Wednesday, January 28, 2015

The Age Of Chaos

This is mostly a hashing out of my own feelings on the 'rise' in police brutality, and the rise of bullshit rationalizations of criminal innocence. Yeah, I made that last term up, but it's meaning is totally legitimate. Do I sound a wee bit slanted in favor of the police? That's because I am, for the most part.

Here are the facts that I was raised to understand and uphold:

1) If you break the law, then you are responsible for the fallout that comes from it, no matter how large or small that fallout might be.

2) If a police officer confronts you, and you act disrespectfully, or violently towards them, then you are responsible for their reaction to your behavior.

3) Police have a very difficult job. Yes, they might make mistakes. Yes, they might have you falsely associated with a crime. Yes, that's scary and horrible, but the officer is doing their job, and by freaking out, you are not helping. *Normally* if you are genuinely innocent, they'll figure that out, but you must be patient and give them the time to sort things out.

4) You are as responsible for how an interaction with the police goes as they are.

This is what I was taught. No, I'm not what would fall into a stereotypical category of minority, but you know what? I grew up with a lot of minority friends, and they were taught the same stuff. And most of them are off living full lives, with successful careers right now. This post is not about race. It's about the fact we as citizens are just as responsible for ourselves and our situations as the police are responsible for maintaining the law.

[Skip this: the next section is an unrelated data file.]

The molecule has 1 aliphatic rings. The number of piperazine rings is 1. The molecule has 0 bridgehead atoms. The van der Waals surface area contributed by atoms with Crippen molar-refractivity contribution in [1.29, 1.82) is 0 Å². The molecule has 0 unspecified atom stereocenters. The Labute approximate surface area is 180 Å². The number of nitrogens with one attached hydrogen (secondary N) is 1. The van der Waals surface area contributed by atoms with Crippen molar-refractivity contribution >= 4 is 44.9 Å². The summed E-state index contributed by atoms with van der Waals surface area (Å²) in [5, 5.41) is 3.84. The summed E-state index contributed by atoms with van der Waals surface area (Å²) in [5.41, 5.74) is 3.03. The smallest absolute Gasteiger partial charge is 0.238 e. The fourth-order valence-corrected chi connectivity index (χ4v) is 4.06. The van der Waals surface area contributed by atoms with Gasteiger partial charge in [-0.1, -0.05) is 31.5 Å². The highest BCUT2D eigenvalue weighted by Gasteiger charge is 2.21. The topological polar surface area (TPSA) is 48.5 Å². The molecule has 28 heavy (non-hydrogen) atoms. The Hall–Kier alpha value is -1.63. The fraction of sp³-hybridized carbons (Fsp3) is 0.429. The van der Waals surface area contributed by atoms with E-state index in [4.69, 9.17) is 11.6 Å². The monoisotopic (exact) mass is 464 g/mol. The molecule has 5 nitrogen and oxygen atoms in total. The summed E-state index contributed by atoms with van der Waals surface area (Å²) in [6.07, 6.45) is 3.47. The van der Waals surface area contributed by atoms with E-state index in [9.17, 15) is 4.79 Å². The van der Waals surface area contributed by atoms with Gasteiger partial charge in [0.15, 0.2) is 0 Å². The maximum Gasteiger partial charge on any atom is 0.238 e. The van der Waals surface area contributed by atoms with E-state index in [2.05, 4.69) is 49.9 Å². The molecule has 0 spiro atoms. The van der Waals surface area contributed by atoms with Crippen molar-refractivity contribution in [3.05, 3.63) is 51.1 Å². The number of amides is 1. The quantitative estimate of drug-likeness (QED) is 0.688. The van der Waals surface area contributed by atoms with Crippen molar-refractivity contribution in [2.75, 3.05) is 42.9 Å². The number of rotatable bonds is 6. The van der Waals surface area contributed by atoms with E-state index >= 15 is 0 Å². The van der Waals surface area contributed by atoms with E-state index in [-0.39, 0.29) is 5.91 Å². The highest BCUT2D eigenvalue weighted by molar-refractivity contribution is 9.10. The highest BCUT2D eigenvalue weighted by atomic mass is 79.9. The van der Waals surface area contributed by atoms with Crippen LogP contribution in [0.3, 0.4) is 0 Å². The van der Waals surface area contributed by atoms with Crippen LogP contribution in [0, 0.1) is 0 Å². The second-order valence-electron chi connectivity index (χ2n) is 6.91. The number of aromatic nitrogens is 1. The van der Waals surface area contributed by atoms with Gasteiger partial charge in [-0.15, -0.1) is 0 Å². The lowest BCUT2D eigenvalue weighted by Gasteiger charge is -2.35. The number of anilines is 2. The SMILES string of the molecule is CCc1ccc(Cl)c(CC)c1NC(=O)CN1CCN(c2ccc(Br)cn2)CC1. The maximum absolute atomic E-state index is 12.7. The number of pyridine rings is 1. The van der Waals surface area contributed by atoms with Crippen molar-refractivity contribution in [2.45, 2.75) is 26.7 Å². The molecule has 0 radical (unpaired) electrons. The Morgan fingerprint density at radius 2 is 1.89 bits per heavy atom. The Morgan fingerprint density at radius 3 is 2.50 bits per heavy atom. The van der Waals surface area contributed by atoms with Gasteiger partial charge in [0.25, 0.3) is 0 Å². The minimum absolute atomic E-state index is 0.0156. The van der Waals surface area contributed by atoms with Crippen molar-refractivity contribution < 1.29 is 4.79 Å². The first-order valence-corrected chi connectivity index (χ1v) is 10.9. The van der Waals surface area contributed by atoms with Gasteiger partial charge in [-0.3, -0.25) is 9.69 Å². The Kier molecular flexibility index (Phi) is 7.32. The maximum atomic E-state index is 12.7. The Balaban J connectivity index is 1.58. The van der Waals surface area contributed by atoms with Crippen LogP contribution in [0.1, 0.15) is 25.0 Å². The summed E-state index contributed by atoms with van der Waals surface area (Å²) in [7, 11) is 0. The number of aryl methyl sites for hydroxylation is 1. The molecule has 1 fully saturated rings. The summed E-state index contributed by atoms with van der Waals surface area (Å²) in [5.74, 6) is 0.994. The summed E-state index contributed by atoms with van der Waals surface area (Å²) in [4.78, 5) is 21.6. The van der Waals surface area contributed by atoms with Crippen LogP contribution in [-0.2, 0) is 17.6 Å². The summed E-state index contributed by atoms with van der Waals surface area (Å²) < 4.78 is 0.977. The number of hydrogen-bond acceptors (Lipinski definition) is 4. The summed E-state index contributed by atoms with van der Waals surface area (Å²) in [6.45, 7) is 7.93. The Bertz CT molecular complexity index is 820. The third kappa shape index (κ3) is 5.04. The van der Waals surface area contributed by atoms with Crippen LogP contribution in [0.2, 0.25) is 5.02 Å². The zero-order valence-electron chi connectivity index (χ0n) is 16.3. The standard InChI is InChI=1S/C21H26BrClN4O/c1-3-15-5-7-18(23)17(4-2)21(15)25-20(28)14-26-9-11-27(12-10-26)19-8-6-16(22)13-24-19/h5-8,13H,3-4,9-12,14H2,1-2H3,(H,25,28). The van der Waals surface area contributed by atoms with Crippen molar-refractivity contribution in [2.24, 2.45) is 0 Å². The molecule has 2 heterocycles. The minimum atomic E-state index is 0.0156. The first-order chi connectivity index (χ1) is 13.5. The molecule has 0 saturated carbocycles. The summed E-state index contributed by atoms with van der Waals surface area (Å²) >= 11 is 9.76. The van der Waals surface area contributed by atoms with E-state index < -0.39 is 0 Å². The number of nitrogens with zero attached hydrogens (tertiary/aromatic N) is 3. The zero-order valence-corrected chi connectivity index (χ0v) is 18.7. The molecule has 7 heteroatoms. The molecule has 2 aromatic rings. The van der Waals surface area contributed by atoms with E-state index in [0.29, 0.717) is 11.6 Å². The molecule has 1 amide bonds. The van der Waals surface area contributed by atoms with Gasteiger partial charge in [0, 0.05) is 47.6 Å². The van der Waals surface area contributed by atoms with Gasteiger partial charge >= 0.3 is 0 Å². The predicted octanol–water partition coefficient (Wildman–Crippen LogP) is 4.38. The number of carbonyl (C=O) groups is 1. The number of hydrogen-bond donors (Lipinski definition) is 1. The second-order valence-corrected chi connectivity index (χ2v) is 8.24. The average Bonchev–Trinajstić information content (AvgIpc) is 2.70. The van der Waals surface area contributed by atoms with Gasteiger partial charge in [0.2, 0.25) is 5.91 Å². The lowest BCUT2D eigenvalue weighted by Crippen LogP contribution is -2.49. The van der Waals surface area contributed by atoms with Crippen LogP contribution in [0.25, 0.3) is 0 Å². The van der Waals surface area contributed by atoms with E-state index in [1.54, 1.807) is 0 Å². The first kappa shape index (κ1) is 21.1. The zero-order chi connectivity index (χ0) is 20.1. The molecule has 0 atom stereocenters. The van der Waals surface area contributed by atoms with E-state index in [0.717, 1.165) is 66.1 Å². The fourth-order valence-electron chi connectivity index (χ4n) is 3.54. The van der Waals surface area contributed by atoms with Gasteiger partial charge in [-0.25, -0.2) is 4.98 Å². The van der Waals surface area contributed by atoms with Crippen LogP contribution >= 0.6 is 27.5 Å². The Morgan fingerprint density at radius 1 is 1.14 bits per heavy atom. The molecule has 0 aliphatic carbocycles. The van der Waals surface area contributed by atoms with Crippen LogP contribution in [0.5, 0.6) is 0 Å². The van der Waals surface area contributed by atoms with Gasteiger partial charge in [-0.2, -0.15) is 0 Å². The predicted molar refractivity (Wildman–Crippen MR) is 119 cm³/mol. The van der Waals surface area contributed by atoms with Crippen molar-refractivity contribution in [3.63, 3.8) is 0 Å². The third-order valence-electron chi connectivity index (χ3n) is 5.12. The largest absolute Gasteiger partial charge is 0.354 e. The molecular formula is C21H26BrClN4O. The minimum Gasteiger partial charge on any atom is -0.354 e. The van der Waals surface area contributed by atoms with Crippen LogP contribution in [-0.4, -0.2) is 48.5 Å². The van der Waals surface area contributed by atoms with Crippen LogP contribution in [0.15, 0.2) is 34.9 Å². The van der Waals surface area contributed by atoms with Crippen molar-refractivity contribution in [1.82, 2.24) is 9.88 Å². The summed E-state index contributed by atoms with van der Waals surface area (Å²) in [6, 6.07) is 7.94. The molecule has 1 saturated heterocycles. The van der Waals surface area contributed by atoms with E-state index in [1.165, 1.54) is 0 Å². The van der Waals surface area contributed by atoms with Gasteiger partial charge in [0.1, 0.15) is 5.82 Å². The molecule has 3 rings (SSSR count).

I titled this post the age of chaos because all religious drama about the end of days aside, I very strongly believe that our societally is dancing around the slippery precipice of chaos. At no other time in history could criminals declare their innocence - sometimes even when there is video evidence of them committing a crime - and have the public take up arms in defense of them. Call me dramatic if it makes you feel better, but you'd be wrong. I can list out incident after incident in which  someone who was breaking the law helped create their own demise, but the public rose up demanding that the officers involved faced justice, while utterly minimizing or completely erasing the fault of the criminal within public dialogue. It has suddenly become unacceptable to point out, or even acknowledge that in nine out of ten of the media-publicized incidents of police brutality that nothing would have transpired had the 'victim' not first broken the law, and then (in many cases) resisted the police. Even cases in which I felt the officers were in the wrong (the Eric Garner case) I can say without doubt that Eric Garner would be alive if he wasn't illegally selling cigarettes. Did he deserve to die for that offense? Certainly not. But the fact remains that had he not been breaking the law,  he'd be alive because the police wouldn't have gone after him for the cigarettes.

With the current media happily producing news stories not in an effort to report facts, but in an attempt to 'break the internet' with their sensationalistic articles, it's virtually impossible to find, and then keep track of the truth. Breaking news stories are subsequently altered, revised, or deleted entirely with no justification, or citing, and other stories with vastly differing 'facts' are offered in their stead. Words like 'allegedly' are inserted with regularity, even when video evidence available to the public clearly shows something happening. It's this gullibility of the public to believe anything published, and on top of that, believe anything spoken by the 'victims' who are ALSO the criminals that instigated the need for police action to start with.